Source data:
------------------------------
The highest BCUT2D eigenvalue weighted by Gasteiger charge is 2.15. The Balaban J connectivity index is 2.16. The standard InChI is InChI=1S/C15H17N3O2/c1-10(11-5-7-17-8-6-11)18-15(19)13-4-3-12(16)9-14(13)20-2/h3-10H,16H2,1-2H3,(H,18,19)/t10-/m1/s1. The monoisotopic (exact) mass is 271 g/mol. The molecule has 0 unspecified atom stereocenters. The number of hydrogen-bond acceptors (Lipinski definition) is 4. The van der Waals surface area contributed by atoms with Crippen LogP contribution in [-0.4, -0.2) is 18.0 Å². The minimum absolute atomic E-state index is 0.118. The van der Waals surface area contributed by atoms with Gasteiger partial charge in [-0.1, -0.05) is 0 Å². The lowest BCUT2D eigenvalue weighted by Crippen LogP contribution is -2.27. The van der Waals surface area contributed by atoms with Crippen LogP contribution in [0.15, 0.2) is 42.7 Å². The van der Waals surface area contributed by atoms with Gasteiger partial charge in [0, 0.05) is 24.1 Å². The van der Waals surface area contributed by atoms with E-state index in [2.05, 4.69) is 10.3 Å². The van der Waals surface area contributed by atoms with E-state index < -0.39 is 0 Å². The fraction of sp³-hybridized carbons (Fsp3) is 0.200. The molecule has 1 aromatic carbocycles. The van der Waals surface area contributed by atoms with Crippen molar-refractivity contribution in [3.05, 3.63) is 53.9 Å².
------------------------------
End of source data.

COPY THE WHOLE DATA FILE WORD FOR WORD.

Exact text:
The highest BCUT2D eigenvalue weighted by Gasteiger charge is 2.15. The Balaban J connectivity index is 2.16. The standard InChI is InChI=1S/C15H17N3O2/c1-10(11-5-7-17-8-6-11)18-15(19)13-4-3-12(16)9-14(13)20-2/h3-10H,16H2,1-2H3,(H,18,19)/t10-/m1/s1. The monoisotopic (exact) mass is 271 g/mol. The molecule has 0 unspecified atom stereocenters. The number of hydrogen-bond acceptors (Lipinski definition) is 4. The van der Waals surface area contributed by atoms with Crippen LogP contribution in [-0.4, -0.2) is 18.0 Å². The minimum absolute atomic E-state index is 0.118. The van der Waals surface area contributed by atoms with Gasteiger partial charge in [-0.1, -0.05) is 0 Å². The lowest BCUT2D eigenvalue weighted by Crippen LogP contribution is -2.27. The van der Waals surface area contributed by atoms with Crippen LogP contribution in [0.15, 0.2) is 42.7 Å². The van der Waals surface area contributed by atoms with Gasteiger partial charge in [0, 0.05) is 24.1 Å². The van der Waals surface area contributed by atoms with E-state index in [2.05, 4.69) is 10.3 Å². The van der Waals surface area contributed by atoms with E-state index < -0.39 is 0 Å². The fraction of sp³-hybridized carbons (Fsp3) is 0.200. The molecule has 1 aromatic carbocycles. The van der Waals surface area contributed by atoms with Crippen molar-refractivity contribution in [3.05, 3.63) is 53.9 Å².